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Automation At Work Will Change Our Home Lives

We might think that location doesn’t matter in a hyper-connected, globalized world, but where you’re located matters more now than ever. We live in a clustered world where some areas, like the mega-regions encompassing the Boston-Washington Corridor of the American Northeast, are much more powerful and protected from large-scale workforce changes than others, like rural Ohio.1 North American jobs are mostly knowledge-based, service-oriented, and done in teams. When working with and for others is in the job description, urban areas with more opportunities will win out over rural towns that rely on a single industry. As cities and mega-regions attract more people, technology hasn’t necessarily made the world as equal as we would expect.2

The number of service jobs

The number of service jobs in the USA has increased dramatically over the past 60 years, while manufacturing jobs have not grown.3

The world’s population is concentrated in urban areas, and this trend is increasing in the coming decades.

The world’s population is concentrated in urban areas, and this trend is increasing in the coming decades.4

Unfortunately, this means workers in rural areas may be left behind due to the kind of geographic, demographic, and workforce changes that automation brings.5 Of all the groups at risk of automation, older workers in rural areas have the darkest forecast. With few other job opportunities in the region and less flexible education, older, rural workers will face the difficult decision of uprooting their lives and reinventing themselves if rural industries like car manufacturing face automation. Indeed, we may all start rushing into already-packed cities and leaving rural zones even farther behind as AI deepens the divide between areas with and without opportunities.

Our housing needs could change as working from home becomes the norm

Yet, perhaps we don’t all need to move to big cities to bounce back from automation. Technology may not have given every location equal value, but it has given us many opportunities to work remotely and start businesses at home. From woodworking to welding to web design, there are many ways to take up a side hustle (or a new, more fulfilling career) from a distance.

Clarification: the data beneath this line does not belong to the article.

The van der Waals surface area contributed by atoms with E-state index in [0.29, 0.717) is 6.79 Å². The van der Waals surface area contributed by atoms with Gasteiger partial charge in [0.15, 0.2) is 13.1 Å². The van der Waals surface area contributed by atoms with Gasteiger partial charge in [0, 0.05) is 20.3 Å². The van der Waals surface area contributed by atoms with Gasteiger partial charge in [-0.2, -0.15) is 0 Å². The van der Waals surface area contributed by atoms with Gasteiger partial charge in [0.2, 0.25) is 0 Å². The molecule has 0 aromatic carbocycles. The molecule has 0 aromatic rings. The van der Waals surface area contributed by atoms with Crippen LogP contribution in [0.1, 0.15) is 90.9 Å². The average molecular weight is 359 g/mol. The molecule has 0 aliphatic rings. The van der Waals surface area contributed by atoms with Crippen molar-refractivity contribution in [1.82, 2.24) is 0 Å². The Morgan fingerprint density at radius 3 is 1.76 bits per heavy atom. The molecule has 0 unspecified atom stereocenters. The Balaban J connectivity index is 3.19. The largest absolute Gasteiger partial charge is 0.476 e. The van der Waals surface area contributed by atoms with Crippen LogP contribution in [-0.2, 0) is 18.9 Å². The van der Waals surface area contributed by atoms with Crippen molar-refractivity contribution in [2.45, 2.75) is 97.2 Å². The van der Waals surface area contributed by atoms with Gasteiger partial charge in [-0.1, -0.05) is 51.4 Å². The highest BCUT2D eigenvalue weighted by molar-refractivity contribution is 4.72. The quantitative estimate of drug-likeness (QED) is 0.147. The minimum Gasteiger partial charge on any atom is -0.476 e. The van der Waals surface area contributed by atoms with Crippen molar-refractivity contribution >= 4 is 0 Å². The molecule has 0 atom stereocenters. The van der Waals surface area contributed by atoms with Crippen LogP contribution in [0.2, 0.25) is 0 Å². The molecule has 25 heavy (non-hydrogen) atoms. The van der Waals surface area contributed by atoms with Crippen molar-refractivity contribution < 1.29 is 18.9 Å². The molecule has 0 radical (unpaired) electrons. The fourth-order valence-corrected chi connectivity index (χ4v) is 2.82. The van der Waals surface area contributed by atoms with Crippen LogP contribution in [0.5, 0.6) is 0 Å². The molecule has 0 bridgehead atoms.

As I’ve learned in the past two months, our homes aren’t set up for daily remote work. When you can pass through the front entrance, den, kitchen, and dining room in six steps without any doorways, there simply isn’t enough room to do everything from home — and if our work situation changes, our idea of acceptable living spaces will change too. Even though automation may drive us towards big cities, changing needs in our homes might make tiny apartments less attractive than they currently are. The size and layout of our houses will need a significant change if we spend all of our waking hours at home.

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Facing educational inequality, we might flock to online learning to fill the gaps

Most of the conversation around automation focuses on the new, technical skills we can learn. Many of us could certainly use some of the benefits gained from learning to code; namely, increased creativity, better logic, and greater analytical ability. But asking everyone to learn how to code will not remedy the problems surrounding automation.

As it turns out, the level of education workers have seems to be more important for adapting to automation than their specific field of study or technical skills. Workers in lower-skilled jobs,6 who dropped out of high-school or university, are at a significant disadvantage in employment and salaries compared to their counterparts who completed their schooling.7

Wages per week for men and women in the USA with different education levels.7

Above, you can see that men who dropped out of high school had the same inflation-adjusted wages in 2017 as they did in 1963. They were no better off three years ago than 57 years ago, despite considerable increases in the overall wealth of the United States. People with graduate degrees are now making 70% more than they did in the 1960s, widening the inequality between people with different education levels.